Nuovo appuntamento con Open Circle, questa volta scopriamo un interessante romanzo di Tim Waggoner, Like Death, pubblicato per la prima volta nel 2005. Come sempre avremo occasione di leggere un'estratto dell'opera, in questo caso del primo capitolo del romanzo.
Like Death è un romanzo che transita dal genere horror al dark fantasy, sviluppando temi e caratteristiche tipiche dell'autore. Il protagonista del romanzo è Scott Raymond, sopravvissuto da bambino al massacro della sua famiglia. Questo forte trauma ha portato Scott verso l'ossessione del crimine, della violenza, tanto da diventare uno scrittore di polizieschi per guadagnarsi da vivere. Ma la violenza è imprigionata anche dentro se stesso, talvolta si mostra. Per questo la moglie decide di lasciarlo e portare con se suo figlio, minacciando il divorzio. Scott non vuole perdere il figlio e si trasferisce da Cedar Hill (omaggio alle storie di Gary Braunbeck) alla nuova città dove ora vive la sua famiglia, con la scusa di fare delle ricerche sul caso di una bambina assassinata da un serial killer, Miranda Tanner. In realtà sta cercando una seconda occasione per tornare con la sua famiglia, anche se lui stesso non riesce a leggere con chiarezza nel suo cuore, nelle tenebre che sembrano divorarlo lentamente. Tenebre che si manifestano con visioni e incubi, dove è lui il protagonista di varie violenze e efferatezze. Durante le sue richerche incontra un'altra Miranda, omonima della bambina assassinata su cui vuole scrivere un libro, e tra loro nasce uno strano e inquientante rapporto. Miranda diventa presto l'obiettivo di tutti i suoi pensieri, la sua "lolita", facendogli dimenticare la sua famiglia e i propositi di riavvicinamento. Ma Miranda sa molto cose di Scott, del suo passato, delle sue oscurità, e lo trascina in una realtà parallela, in una diversa dimensione. Un viaggio paradossale che rivelerà molte cose a Scott, di se stesso e della propria "anormalità", attraverso esperienze molto forti. Miranda diviene un simbolo dei crimini compiuti contre le donne, o forse è qualcosa in più.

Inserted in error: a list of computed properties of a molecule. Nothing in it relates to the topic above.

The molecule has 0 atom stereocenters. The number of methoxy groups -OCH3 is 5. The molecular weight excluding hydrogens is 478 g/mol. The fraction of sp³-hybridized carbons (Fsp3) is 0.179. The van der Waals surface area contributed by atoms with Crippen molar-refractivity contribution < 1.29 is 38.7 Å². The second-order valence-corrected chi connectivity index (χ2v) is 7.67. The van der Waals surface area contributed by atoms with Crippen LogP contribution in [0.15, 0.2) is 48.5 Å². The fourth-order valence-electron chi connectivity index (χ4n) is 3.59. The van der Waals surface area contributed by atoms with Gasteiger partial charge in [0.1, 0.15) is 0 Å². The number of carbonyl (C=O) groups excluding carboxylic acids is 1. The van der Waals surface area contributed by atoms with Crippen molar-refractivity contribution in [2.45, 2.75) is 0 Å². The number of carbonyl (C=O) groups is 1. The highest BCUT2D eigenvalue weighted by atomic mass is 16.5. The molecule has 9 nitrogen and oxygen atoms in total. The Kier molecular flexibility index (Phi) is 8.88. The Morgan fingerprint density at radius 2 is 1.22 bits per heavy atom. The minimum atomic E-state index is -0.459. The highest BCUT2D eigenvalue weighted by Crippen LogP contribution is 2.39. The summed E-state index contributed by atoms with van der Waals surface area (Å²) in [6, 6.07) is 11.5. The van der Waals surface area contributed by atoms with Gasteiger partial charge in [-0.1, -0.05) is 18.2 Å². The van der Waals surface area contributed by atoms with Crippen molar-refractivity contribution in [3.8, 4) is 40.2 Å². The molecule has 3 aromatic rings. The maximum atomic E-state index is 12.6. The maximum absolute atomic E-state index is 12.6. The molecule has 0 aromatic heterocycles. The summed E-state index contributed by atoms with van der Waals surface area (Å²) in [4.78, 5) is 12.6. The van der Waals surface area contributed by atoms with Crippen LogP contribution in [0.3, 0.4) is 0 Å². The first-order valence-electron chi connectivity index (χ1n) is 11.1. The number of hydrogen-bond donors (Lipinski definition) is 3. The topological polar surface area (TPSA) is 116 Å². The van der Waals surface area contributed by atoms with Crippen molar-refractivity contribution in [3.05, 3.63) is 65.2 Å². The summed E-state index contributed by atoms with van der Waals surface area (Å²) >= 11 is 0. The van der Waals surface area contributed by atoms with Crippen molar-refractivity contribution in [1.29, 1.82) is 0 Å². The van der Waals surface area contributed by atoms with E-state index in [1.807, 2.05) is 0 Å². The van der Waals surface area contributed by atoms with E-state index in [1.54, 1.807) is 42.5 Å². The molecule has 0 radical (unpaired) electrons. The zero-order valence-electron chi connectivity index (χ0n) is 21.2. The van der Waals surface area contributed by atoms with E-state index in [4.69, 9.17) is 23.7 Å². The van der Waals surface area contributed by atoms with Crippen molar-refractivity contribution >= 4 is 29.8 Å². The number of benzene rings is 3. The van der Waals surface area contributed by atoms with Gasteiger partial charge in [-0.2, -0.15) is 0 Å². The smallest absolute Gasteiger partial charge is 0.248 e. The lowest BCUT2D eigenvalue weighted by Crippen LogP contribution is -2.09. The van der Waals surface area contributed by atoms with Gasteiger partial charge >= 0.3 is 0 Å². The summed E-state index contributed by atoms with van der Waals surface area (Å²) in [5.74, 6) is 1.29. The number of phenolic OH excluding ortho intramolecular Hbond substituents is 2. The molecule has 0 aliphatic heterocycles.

Un romanzo dai contenuti profondamente surreali e fantastici che interpretano con originalità alcuni temi attuali, come la pedofolia e la violenza contro le donne, un ritratto psichedelico della realtà e della morte, uno specchio nero dove camminano e strisciano strane creature, una profonda palude in un territorio sconosciuto dove inabissarsi, una visione, una percezione distorta dell'abisso che è dentro di noi. La vera abilità di Waggoner è saper dosare con la sua scrittura tanti temi diversi, ambientazioni e visioni, senza mai smarrire l'autenticità della sua narrativa e la "bussola" della storia. L'immaginario dell'autore con questa opera si mostra nel pieno della sua compiutezza, un vero "parco giochi" per gli appassionati del genere, che sa però tagliare e far male con i suoi contenuti attuali e potenti, nei quali possiamo ritrovarci, nella furia della realtà e del destino. Tra le pagine di cronaca nera e i sogni più incredibili.